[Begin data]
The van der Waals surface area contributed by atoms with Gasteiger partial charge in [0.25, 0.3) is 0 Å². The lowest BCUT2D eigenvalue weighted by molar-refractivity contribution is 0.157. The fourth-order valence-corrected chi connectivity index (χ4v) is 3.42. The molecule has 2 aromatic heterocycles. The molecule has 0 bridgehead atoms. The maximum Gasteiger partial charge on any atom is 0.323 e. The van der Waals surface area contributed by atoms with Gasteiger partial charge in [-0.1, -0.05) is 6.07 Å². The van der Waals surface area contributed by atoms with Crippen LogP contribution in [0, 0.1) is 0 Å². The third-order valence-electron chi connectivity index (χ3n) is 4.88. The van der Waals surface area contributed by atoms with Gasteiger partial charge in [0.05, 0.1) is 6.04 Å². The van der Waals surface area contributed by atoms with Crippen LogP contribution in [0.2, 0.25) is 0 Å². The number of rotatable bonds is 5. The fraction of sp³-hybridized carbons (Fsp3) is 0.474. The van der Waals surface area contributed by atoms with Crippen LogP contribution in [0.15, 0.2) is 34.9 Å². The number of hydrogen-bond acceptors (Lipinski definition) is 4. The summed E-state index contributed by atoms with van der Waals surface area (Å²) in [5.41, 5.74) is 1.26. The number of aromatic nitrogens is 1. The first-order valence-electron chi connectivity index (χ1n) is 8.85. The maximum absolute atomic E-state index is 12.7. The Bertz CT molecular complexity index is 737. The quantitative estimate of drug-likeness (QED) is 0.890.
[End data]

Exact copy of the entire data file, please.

The van der Waals surface area contributed by atoms with Gasteiger partial charge in [0.25, 0.3) is 0 Å². The lowest BCUT2D eigenvalue weighted by molar-refractivity contribution is 0.157. The fourth-order valence-corrected chi connectivity index (χ4v) is 3.42. The molecule has 2 aromatic heterocycles. The molecule has 0 bridgehead atoms. The maximum Gasteiger partial charge on any atom is 0.323 e. The van der Waals surface area contributed by atoms with Gasteiger partial charge in [-0.1, -0.05) is 6.07 Å². The van der Waals surface area contributed by atoms with Crippen LogP contribution in [0, 0.1) is 0 Å². The third-order valence-electron chi connectivity index (χ3n) is 4.88. The van der Waals surface area contributed by atoms with Gasteiger partial charge in [0.05, 0.1) is 6.04 Å². The van der Waals surface area contributed by atoms with Crippen LogP contribution in [0.2, 0.25) is 0 Å². The number of rotatable bonds is 5. The fraction of sp³-hybridized carbons (Fsp3) is 0.474. The van der Waals surface area contributed by atoms with Crippen LogP contribution in [0.15, 0.2) is 34.9 Å². The number of hydrogen-bond acceptors (Lipinski definition) is 4. The summed E-state index contributed by atoms with van der Waals surface area (Å²) in [5.41, 5.74) is 1.26. The number of aromatic nitrogens is 1. The first-order valence-electron chi connectivity index (χ1n) is 8.85. The maximum absolute atomic E-state index is 12.7. The Bertz CT molecular complexity index is 737. The quantitative estimate of drug-likeness (QED) is 0.890.